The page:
to conceal weapons and fighters among the civilian population
and unwillingness to acknowledge defeat.

5. (S) On Hizballah,s rearmament efforts, Aviram said he did
not know exactly which weapons Hizballah was now receiving

TEL AVIV 00004892 002 OF 002

from Syria and Iran, but said that Israeli intelligence
continued to watch supply convoys transit the Syrian border.
He described the rearmament process as quiet but &intense.8
In response to a query from Senator Nelson, Aviram said that
while both Syria and Iran have been longtime weapons
suppliers to Hizballah, Syria had in the past shown a
willingness to supply weapons that even the Iranians refused
to provide. Under Bashar al-Assad, he said, Damascus had
shown a cavalier lack of concern over the traceability of its
weapons supplies to Hizballah. During the war, the most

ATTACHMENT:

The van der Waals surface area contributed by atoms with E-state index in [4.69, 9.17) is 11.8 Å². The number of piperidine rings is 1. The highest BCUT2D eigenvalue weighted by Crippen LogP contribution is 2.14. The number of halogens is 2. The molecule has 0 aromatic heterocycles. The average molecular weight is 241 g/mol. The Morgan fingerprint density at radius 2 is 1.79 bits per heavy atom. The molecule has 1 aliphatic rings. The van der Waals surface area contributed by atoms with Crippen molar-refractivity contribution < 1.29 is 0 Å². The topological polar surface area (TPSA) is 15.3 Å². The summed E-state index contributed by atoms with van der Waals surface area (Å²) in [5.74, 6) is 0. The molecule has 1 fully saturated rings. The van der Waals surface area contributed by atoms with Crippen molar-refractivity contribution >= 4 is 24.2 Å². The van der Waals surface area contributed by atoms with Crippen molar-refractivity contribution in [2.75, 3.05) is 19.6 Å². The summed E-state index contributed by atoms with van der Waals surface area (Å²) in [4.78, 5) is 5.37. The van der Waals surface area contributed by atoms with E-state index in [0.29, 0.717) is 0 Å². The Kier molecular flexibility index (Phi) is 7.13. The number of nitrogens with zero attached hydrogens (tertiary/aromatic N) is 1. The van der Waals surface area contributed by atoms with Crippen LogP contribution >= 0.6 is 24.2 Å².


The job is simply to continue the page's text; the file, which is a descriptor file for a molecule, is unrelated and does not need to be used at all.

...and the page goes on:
damaging weapon used against Israel was a Syrian-made 220mm
rocket, he said.

---------------------------------
Engaging the Moderate Arab States
---------------------------------

6. (S) Senator Nelson offered that there appeared to be a
growing alignment of interests between Israel and the more
moderate Sunni Arab states, such as Egypt, Jordan and Saudi
Arabia, who see a growing threat in Iran. Aviram agreed, and
said the GOI was exploring ways to leverage this new reality.
Aviram cautioned, however, that the ongoing Palestinian
conflict made it difficult for the moderate Arab states to
cooperate with Israel. &They need progress in the
Palestinian arena in order to publicly collaborate with us,8
he said, &but they might also, at some point, be willing to
do clandestine things with us, even absent progress on the
Palestinian front.8 (NOTE: This view differs from PM Olmert,
who argues -- most recently to CODEL McCain (ref. B) -- that
the moderate Arabs do not need Israeli concessions to the
Palestinians in order to work more closely with Israel
against Iran.)

7. (U) CODEL Nelson cleared this message.

********************************************* ********************
Visit Embassy Tel Aviv's Classified Website:
http://www.state.sgov.gov/p/nea/telaviv

You can also access this site through the State Department's
Classified SIPRNET website.